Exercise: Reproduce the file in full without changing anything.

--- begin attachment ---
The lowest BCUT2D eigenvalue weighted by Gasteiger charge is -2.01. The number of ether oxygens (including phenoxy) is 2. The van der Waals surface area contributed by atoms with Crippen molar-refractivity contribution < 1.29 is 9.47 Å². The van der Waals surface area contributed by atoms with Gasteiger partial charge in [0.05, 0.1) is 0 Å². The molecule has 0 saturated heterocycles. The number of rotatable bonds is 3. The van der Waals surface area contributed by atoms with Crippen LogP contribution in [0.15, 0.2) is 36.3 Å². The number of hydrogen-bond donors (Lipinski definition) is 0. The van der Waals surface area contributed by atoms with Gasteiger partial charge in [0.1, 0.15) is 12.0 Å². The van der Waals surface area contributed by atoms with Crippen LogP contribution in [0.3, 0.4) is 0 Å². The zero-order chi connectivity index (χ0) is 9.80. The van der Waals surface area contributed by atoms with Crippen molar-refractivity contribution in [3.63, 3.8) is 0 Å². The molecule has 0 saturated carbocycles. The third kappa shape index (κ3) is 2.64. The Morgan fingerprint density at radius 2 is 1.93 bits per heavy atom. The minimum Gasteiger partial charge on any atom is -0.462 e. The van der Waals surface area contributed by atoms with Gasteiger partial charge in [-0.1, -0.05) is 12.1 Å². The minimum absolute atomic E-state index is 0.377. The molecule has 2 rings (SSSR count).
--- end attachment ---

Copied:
The lowest BCUT2D eigenvalue weighted by Gasteiger charge is -2.01. The number of ether oxygens (including phenoxy) is 2. The van der Waals surface area contributed by atoms with Crippen molar-refractivity contribution < 1.29 is 9.47 Å². The van der Waals surface area contributed by atoms with Gasteiger partial charge in [0.05, 0.1) is 0 Å². The molecule has 0 saturated heterocycles. The number of rotatable bonds is 3. The van der Waals surface area contributed by atoms with Crippen LogP contribution in [0.15, 0.2) is 36.3 Å². The number of hydrogen-bond donors (Lipinski definition) is 0. The van der Waals surface area contributed by atoms with Gasteiger partial charge in [0.1, 0.15) is 12.0 Å². The van der Waals surface area contributed by atoms with Crippen LogP contribution in [0.3, 0.4) is 0 Å². The zero-order chi connectivity index (χ0) is 9.80. The van der Waals surface area contributed by atoms with Crippen molar-refractivity contribution in [3.63, 3.8) is 0 Å². The molecule has 0 saturated carbocycles. The third kappa shape index (κ3) is 2.64. The Morgan fingerprint density at radius 2 is 1.93 bits per heavy atom. The minimum Gasteiger partial charge on any atom is -0.462 e. The van der Waals surface area contributed by atoms with Gasteiger partial charge in [-0.1, -0.05) is 12.1 Å². The minimum absolute atomic E-state index is 0.377. The molecule has 2 rings (SSSR count).